Poems of an Age That Shuns Adornment
Otherwise: New And Selected Poems
By Jane Kenyon
232 pp., $23.95
When readers bemoan the state of contemporary poetry, they often point to the past as a model and the present as little more than a wasteland.
Yet what many forget is that poetry is the face of each age, and while it may someday take on the countenance of immortality, it must first be true to its own unique identity.
That's why it's important for aspiring writers - or any true poetry fan - to become familiar with books like "Otherwise: New and Selected Poems," by Jane Kenyon, who died last year.
Here was a poet who wrote about traditional subjects - her family, the farm she shared with her husband, Donald Hall, the rhythms of the natural world - and yet was celebrated by some of this century's most prominent writers and publishers.
Kenyon's work was a model of simplicity: the perfect voice for an age that shuns adornment. There was nothing flashy about her poems; some might even call them unpoetic. But the best of them were unpoetic in the way that William Carlos Williams's highly visual "The Red Wheelbarrow" was "unpoetic." The imagery stands alone with an understated beauty that needs no additions or explanation.
Hers were poems that captured moods and moments. They hint at the invisible forces or connections underlying the obvious aspects of an experience. The work routinely employs strong closing images and has a surface as calm as a glassy lake, as in this poem from "The Boat of Quiet Hours":
The hen flings a single pebble aside
with her yellow, reptilian foot.
Never in eternity the same sound -
a small stone falling on a red leaf.
The juncture of twig and branch,
scarred with lichen, is a gate
we might enter, singing.
The mouse pulls batting
from a hundred-year-old quilt.
She chewed a hole in a blue star
to get it, and now she thrives....
Now is her time to thrive.
Things: simply lasting, then
failing to last: water, a blue heron's
eye, and the light passing
between them: into light all things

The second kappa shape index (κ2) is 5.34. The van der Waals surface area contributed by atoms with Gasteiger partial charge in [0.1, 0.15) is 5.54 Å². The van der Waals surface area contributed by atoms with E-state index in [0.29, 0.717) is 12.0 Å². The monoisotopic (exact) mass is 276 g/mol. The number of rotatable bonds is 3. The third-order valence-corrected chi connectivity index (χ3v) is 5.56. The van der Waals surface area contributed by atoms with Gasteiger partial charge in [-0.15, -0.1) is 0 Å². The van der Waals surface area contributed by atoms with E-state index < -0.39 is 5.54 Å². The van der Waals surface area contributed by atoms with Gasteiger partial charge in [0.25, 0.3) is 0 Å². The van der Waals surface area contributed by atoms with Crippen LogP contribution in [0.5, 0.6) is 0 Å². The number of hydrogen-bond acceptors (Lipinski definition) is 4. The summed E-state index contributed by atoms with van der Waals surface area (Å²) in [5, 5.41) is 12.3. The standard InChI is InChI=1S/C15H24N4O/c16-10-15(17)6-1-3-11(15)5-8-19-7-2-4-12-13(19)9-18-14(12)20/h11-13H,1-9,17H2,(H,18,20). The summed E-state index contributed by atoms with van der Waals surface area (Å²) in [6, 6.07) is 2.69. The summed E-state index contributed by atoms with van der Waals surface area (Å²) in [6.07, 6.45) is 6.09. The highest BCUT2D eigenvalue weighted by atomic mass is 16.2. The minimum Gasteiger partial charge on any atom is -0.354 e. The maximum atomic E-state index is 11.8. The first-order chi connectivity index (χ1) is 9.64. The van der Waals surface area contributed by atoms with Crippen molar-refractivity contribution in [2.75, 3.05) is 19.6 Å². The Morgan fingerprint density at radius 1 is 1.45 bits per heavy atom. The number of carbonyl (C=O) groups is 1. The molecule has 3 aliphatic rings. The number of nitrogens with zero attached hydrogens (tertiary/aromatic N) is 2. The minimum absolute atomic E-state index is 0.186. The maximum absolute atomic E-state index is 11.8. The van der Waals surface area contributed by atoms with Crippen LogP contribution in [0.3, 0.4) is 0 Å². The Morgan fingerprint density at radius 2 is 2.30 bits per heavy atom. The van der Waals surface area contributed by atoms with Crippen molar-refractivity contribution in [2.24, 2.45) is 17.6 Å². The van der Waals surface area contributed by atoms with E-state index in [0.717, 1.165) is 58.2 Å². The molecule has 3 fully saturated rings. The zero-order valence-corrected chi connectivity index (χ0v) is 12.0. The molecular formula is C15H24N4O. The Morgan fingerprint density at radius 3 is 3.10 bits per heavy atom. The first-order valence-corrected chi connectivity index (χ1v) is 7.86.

must fall, glad at last to have fallen.
But as any fan of Kenyon's will know, there is often a strong, undertow beneath the smooth exteriors. Of the four books in "Otherwise," the strongest two are "From Room to Room," the poet's first collection, and "The Boat of Quiet Hours," Kenyon's second. The former shows a sensibility emerging with confidence and grace; the latter a writer at the height of her powers. The poems work individually and as a larger exploration of what it costs to struggle spiritually.
When the poems fall short, especially in the later collections that deal with Kenyon's depression and the illnesses of her loved ones, it is because the poet seems to have forgotten what her "face" looks like.
The images don't carry the same immediacy or resolution. The poems feel a bit like journal notes: good ideas that haven't yet metamorphosed. And metaphysically, the poet seems to be retracing familiar ground without going forward.
Perhaps the lesson in Kenyon's shortcomings is simply the flip side of what one learns from her successes. Namely, that contemporary poetry can be simple but not simplistic.
There must be an energy that propels and elevates the language from line to line. There has to be a sense of vision that allows the vehicle - and the reader - to be transformed.
*Elizabeth Lund is poetry editor of the Home Forum page.